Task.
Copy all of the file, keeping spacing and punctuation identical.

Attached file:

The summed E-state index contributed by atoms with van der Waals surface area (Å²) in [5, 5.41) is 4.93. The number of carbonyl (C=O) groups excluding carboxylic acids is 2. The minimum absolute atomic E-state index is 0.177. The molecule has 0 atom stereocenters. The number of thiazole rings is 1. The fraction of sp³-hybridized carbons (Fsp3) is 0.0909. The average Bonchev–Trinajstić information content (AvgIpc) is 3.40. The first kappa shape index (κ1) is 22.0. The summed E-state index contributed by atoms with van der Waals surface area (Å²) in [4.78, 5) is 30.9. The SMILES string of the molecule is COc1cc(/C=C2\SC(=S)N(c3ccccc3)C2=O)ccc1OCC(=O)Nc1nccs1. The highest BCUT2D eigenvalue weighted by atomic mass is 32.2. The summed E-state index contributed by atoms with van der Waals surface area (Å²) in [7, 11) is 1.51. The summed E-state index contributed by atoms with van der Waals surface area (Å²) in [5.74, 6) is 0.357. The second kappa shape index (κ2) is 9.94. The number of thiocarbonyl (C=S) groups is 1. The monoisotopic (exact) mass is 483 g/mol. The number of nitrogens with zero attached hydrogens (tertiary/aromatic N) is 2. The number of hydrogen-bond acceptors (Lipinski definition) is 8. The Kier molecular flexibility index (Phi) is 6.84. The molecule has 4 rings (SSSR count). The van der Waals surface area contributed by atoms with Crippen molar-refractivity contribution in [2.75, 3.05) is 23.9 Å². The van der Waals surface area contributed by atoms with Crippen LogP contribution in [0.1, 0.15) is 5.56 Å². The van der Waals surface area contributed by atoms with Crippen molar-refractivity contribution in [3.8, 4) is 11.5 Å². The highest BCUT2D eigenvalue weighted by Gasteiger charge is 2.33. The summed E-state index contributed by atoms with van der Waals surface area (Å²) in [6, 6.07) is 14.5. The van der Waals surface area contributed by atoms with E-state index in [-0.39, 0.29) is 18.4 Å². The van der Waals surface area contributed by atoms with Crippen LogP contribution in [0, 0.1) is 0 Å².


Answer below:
The summed E-state index contributed by atoms with van der Waals surface area (Å²) in [5, 5.41) is 4.93. The number of carbonyl (C=O) groups excluding carboxylic acids is 2. The minimum absolute atomic E-state index is 0.177. The molecule has 0 atom stereocenters. The number of thiazole rings is 1. The fraction of sp³-hybridized carbons (Fsp3) is 0.0909. The average Bonchev–Trinajstić information content (AvgIpc) is 3.40. The first kappa shape index (κ1) is 22.0. The summed E-state index contributed by atoms with van der Waals surface area (Å²) in [4.78, 5) is 30.9. The SMILES string of the molecule is COc1cc(/C=C2\SC(=S)N(c3ccccc3)C2=O)ccc1OCC(=O)Nc1nccs1. The highest BCUT2D eigenvalue weighted by atomic mass is 32.2. The summed E-state index contributed by atoms with van der Waals surface area (Å²) in [7, 11) is 1.51. The summed E-state index contributed by atoms with van der Waals surface area (Å²) in [5.74, 6) is 0.357. The second kappa shape index (κ2) is 9.94. The number of thiocarbonyl (C=S) groups is 1. The monoisotopic (exact) mass is 483 g/mol. The number of nitrogens with zero attached hydrogens (tertiary/aromatic N) is 2. The number of hydrogen-bond acceptors (Lipinski definition) is 8. The Kier molecular flexibility index (Phi) is 6.84. The molecule has 4 rings (SSSR count). The van der Waals surface area contributed by atoms with Crippen molar-refractivity contribution in [2.75, 3.05) is 23.9 Å². The van der Waals surface area contributed by atoms with Crippen LogP contribution in [0.1, 0.15) is 5.56 Å². The van der Waals surface area contributed by atoms with Crippen molar-refractivity contribution in [3.8, 4) is 11.5 Å². The highest BCUT2D eigenvalue weighted by Gasteiger charge is 2.33. The summed E-state index contributed by atoms with van der Waals surface area (Å²) in [6, 6.07) is 14.5. The van der Waals surface area contributed by atoms with E-state index in [-0.39, 0.29) is 18.4 Å². The van der Waals surface area contributed by atoms with Crippen LogP contribution in [0, 0.1) is 0 Å².